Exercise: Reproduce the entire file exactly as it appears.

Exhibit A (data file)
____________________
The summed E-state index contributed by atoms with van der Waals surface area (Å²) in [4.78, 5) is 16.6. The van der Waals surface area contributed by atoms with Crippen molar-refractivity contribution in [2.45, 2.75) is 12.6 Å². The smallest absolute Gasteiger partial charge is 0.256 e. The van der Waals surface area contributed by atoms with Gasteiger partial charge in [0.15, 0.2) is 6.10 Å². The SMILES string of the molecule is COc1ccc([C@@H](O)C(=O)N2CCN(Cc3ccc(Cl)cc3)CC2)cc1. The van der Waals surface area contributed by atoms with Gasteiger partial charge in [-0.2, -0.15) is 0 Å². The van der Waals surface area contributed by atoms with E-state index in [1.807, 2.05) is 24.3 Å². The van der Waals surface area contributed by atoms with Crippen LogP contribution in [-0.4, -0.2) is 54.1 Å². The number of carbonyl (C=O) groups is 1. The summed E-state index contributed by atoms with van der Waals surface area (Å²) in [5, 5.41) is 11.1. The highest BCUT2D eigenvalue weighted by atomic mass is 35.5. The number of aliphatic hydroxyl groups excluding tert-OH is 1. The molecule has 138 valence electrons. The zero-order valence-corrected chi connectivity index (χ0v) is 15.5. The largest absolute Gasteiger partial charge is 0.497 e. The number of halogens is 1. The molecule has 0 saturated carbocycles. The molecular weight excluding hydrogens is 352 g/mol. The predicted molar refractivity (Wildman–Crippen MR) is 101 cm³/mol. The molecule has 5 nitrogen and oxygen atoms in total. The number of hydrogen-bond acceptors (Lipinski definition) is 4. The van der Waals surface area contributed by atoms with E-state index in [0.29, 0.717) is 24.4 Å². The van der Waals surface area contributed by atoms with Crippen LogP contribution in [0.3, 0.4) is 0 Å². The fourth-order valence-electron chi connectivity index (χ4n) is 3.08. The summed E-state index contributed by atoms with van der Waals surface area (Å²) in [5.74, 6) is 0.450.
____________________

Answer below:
The summed E-state index contributed by atoms with van der Waals surface area (Å²) in [4.78, 5) is 16.6. The van der Waals surface area contributed by atoms with Crippen molar-refractivity contribution in [2.45, 2.75) is 12.6 Å². The smallest absolute Gasteiger partial charge is 0.256 e. The van der Waals surface area contributed by atoms with Gasteiger partial charge in [0.15, 0.2) is 6.10 Å². The SMILES string of the molecule is COc1ccc([C@@H](O)C(=O)N2CCN(Cc3ccc(Cl)cc3)CC2)cc1. The van der Waals surface area contributed by atoms with Gasteiger partial charge in [-0.2, -0.15) is 0 Å². The van der Waals surface area contributed by atoms with E-state index in [1.807, 2.05) is 24.3 Å². The van der Waals surface area contributed by atoms with Crippen LogP contribution in [-0.4, -0.2) is 54.1 Å². The number of carbonyl (C=O) groups is 1. The summed E-state index contributed by atoms with van der Waals surface area (Å²) in [5, 5.41) is 11.1. The highest BCUT2D eigenvalue weighted by atomic mass is 35.5. The number of aliphatic hydroxyl groups excluding tert-OH is 1. The molecule has 138 valence electrons. The zero-order valence-corrected chi connectivity index (χ0v) is 15.5. The largest absolute Gasteiger partial charge is 0.497 e. The number of halogens is 1. The molecule has 0 saturated carbocycles. The molecular weight excluding hydrogens is 352 g/mol. The predicted molar refractivity (Wildman–Crippen MR) is 101 cm³/mol. The molecule has 5 nitrogen and oxygen atoms in total. The number of hydrogen-bond acceptors (Lipinski definition) is 4. The van der Waals surface area contributed by atoms with E-state index in [0.29, 0.717) is 24.4 Å². The van der Waals surface area contributed by atoms with Crippen LogP contribution in [0.3, 0.4) is 0 Å². The fourth-order valence-electron chi connectivity index (χ4n) is 3.08. The summed E-state index contributed by atoms with van der Waals surface area (Å²) in [5.74, 6) is 0.450.